So much for the theory, let’s have a look at the usage. First we load the package, the options tell LaTeX to include the subs in the listoffigures and listoftables. Most probably you will also need the graphicx package, e.g. to set the figure width.

\usepackage[lofdepth,lotdepth]{subfig}
%\usepackage{graphicx}


The subfloat command has a body, for the content, being most commonly a figure/table plus a label. The two optional arguments define the list-of-figures text and the caption. If only one is provided, the text will be used for both, somewhat similar to the caption command (\caption[⟨list entry⟩]{⟨caption⟩}).

\subfloat[⟨list entry⟩][⟨sub-caption⟩]{⟨body⟩}


We need the figure (or table) floating environment as a container for the actual subfigure/subtables. This leads us to a complete subfigure example with two subfloats:

\begin{figure}[h]
\centering
\subfloat[][]{
\rule{4cm}{3cm}
}
\subfloat[][]{
\rule{4cm}{3cm}
}
\end{figure}


Referencing a subfloat is straight forward. The first code line will produce the complete reference number, e.g. 4a, whereas the second line will only produce the sub-index, e.g. (a).

\ref{⟨label⟩}
\subref{⟨label⟩}


By default, the package will place the figures/tables side-by-side. Now in case you want to arrange 4 subfloats 2×2, you make use of the standard linebreak by leaving an empty line.

The following is a complete code example. You will find a link to the expected result further below.

\documentclass[11pt, a4paper, draft]{article}
\usepackage{graphicx}
\usepackage[lofdepth,lotdepth]{subfig}
\begin{document}
\listoftables
\listoffigures
\section{Example with 3 "sub" tables}
\begin{table}[ht]
\centering
\subfloat[Subtable 1 list of tables text][Subtable 1 caption]{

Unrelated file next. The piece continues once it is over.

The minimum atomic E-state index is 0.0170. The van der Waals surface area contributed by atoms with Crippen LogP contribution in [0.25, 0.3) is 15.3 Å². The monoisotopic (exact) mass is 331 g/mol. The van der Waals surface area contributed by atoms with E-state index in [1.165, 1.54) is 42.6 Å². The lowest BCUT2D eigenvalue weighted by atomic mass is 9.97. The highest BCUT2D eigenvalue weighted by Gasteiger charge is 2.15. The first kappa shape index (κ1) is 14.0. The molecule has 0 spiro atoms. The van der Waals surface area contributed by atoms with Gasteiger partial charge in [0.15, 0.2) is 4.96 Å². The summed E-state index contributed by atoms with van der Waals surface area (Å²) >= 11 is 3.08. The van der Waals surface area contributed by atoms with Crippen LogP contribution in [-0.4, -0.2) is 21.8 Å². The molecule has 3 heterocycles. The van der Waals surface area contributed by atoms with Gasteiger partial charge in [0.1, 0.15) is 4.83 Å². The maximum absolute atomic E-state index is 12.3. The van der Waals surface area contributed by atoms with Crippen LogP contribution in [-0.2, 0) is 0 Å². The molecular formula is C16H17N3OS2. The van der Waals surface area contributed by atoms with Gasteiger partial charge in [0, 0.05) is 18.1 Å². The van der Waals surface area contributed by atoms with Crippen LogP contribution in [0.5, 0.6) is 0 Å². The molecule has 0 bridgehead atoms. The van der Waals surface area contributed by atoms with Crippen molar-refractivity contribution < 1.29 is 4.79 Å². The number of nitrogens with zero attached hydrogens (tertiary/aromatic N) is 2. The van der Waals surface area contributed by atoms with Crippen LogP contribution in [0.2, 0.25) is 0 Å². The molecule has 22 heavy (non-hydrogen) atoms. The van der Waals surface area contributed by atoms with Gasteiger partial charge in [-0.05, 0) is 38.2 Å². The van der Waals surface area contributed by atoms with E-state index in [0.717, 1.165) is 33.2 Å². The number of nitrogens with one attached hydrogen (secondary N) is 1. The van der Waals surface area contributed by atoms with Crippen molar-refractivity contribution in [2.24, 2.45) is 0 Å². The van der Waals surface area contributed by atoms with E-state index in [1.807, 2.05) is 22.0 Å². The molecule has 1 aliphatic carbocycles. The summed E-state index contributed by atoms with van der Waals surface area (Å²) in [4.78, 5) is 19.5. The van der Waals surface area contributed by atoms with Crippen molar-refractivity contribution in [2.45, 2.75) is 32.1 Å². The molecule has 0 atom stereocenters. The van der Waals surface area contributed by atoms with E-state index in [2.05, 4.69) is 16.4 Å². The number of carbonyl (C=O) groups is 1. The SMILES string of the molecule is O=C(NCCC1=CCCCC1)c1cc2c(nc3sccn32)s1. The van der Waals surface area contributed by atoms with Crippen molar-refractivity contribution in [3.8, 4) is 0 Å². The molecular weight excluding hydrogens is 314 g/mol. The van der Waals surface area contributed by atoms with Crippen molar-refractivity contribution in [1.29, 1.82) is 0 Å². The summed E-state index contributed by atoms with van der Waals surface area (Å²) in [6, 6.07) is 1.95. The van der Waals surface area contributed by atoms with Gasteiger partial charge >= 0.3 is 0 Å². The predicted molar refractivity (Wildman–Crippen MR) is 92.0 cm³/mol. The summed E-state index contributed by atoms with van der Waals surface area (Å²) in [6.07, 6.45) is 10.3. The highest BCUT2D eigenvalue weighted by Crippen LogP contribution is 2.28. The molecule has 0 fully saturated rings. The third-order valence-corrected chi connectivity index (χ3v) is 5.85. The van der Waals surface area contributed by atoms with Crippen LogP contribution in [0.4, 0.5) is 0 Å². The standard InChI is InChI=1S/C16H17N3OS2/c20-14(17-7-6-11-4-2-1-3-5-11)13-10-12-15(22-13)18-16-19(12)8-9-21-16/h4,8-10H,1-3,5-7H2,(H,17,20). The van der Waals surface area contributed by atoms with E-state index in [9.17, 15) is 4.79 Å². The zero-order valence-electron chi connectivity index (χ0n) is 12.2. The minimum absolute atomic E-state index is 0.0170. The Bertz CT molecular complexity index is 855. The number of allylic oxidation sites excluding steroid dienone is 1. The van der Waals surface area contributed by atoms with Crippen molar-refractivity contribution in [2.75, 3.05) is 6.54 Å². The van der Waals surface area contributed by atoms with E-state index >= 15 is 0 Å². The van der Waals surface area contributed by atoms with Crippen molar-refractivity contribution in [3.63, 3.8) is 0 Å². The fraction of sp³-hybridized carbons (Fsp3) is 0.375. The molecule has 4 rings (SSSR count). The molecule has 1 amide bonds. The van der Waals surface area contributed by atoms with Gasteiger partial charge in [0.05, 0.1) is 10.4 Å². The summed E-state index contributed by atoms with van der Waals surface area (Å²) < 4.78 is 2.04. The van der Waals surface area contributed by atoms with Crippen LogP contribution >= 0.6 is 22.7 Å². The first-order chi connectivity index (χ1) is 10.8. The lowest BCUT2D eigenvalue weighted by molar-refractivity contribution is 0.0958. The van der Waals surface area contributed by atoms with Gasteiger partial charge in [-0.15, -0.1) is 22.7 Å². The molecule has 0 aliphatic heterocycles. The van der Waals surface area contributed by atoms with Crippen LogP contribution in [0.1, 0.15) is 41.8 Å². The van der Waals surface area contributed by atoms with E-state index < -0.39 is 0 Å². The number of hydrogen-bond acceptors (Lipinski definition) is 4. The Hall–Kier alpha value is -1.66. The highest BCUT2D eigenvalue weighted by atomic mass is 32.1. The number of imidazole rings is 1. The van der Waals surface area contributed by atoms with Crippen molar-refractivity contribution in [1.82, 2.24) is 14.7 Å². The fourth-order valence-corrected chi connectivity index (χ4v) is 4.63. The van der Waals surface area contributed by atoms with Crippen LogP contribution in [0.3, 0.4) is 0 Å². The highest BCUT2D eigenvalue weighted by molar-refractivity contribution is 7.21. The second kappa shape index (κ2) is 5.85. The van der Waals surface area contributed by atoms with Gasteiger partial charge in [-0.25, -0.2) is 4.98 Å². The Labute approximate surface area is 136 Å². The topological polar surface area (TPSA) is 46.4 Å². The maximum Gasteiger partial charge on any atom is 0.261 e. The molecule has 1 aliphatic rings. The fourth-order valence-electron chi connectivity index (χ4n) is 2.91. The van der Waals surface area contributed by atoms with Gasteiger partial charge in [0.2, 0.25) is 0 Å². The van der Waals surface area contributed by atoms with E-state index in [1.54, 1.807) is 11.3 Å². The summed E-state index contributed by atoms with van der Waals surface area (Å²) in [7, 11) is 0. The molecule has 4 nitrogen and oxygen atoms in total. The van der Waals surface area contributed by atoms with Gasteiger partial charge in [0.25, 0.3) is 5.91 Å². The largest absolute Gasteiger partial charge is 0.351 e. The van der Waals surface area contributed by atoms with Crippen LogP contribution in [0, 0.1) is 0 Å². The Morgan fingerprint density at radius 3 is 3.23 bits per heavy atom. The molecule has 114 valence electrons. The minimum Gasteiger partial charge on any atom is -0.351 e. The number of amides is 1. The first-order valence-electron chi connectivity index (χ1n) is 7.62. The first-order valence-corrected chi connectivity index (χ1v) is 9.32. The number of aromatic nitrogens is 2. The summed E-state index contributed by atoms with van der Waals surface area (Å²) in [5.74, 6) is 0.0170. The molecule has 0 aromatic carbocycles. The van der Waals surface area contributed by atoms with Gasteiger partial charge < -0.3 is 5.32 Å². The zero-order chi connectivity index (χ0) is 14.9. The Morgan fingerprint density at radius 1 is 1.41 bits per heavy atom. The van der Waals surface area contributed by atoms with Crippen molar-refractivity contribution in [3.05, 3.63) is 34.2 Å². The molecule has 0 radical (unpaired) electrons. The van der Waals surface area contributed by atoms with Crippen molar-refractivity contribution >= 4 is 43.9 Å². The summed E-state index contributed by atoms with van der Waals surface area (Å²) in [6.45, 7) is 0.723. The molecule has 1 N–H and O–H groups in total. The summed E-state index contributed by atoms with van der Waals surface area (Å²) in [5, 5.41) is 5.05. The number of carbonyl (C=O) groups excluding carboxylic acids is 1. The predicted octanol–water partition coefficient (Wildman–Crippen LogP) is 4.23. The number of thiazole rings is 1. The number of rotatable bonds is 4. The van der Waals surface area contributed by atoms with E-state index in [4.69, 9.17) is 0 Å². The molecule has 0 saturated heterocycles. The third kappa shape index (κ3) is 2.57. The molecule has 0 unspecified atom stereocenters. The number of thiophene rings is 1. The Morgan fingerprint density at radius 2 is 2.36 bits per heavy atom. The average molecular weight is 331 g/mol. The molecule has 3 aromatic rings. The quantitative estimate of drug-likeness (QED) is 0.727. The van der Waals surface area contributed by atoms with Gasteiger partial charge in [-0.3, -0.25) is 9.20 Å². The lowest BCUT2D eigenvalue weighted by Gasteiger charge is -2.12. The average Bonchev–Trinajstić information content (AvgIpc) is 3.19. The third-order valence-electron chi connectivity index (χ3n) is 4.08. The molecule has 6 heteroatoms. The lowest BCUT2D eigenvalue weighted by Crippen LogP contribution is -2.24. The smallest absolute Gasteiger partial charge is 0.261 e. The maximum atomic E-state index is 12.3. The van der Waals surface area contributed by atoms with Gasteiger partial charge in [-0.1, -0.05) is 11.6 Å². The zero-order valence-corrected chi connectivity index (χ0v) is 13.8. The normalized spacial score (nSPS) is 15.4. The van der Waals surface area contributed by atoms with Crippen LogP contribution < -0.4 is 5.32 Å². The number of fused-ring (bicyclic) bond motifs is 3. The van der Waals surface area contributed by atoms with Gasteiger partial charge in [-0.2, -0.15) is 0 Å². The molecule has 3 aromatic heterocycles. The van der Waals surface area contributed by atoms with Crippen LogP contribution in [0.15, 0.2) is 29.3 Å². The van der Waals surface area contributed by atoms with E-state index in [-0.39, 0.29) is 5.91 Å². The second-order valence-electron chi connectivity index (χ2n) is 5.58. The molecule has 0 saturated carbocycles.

\begin{tabular}{l|ccc}
& 1 & 2 & 3\\
\hline
1 & A & B & C\\
2 & D & E & F\\
\end{tabular}}
\subfloat[Subtable 2 list of tables text][Subtable 2 caption]{
\begin{tabular}{l|ccc}
& 1 & 2 & 3\\
\hline
1 & A & B & C\\
2 & D & E & F\\
\end{tabular}}
\subfloat[Subtable 3 list of tables text][Subtable 3 caption]{
\begin{tabular}{l|ccc}
& 1 & 2 & 3\\
\hline
1 & A & B & C\\
2 & D & E & F\\
\end{tabular}}
\caption{This is a table containing several subtables.}
\end{table}
\clearpage
\section{Example with 4 "sub" figures 2x2}
\begin{figure}[h]
\centering
\subfloat[Subfigure 1 list of figures text][Subfigure 1 caption]{
\includegraphics[width=0.4\textwidth]{figure1.jpg}
\label{fig:subfig1}}
\subfloat[Subfigure 2 list of figures text][Subfigure 2 caption]{
\includegraphics[width=0.4\textwidth]{figure2.jpg}
\label{fig:subfig2}}
\subfloat[Subfigure 3 list of figures text][Subfigure 3 caption]{
\includegraphics[width=0.4\textwidth]{figure3.jpg}
\label{fig:subfig3}}
\subfloat[Subfigure 4 list of figures text][Subfigure 4 caption]{
\includegraphics[width=0.4\textwidth]{figure4.jpg}
\label{fig:subfig4}}
\caption{This is a figure containing several subfigures.}
\label{fig:globfig}
\end{figure}
In the text, you can refer to subfigures of figure \ref{fig:globfig} as \ref{fig:subfig1}, \ref{fig:subfig2}, \ref{fig:subfig3} and \ref{fig:subfig4} and to the sub-index as \subref{fig:subfig1}, \subref{fig:subfig2}, \subref{fig:subfig3} and \subref{fig:subfig4}.
\end{document}


The PDF result can be viewed here.

The complete documentation of this very comprehensive package is available here.

A final remark:
In order to simulate figures for testing purposes, you may either use the draft option of the documentclass command which lets you load existing or non-existing figure files and draws an empty box as placeholder. Or you may make use of the rule command that by default draws a black line of a certain length and thickness.

\documentclass[draft]{article}
...
\includegraphics[width=0.3\textwidth]{virtualfigure.jpg}

\rule{4cm}{3cm}


## Beamer: An introduction to LaTeX presentations

Beamer is a LaTeX document class that provides extensive functionality to create presentations. Here, I will only show the basics and after reading this guide you will be able to create a simple presentation in LaTeX. I am aware there are a lot of tutorials available out there and this is not different from any other tutorial. I hope however, I can encourage some of you who have hesitated so far, for whatever reason, to create your next presentation with LaTeX. And I’m sure it will be a lot of fun, with similar effort. I should add that the output will obviously be a PDF file (with all its advantages!). Luckily, PDF-viewers (including Adobe Acrobat) provide a fullscreen-mode for presentation purposes.

So lets get started!

\documentclass{beamer}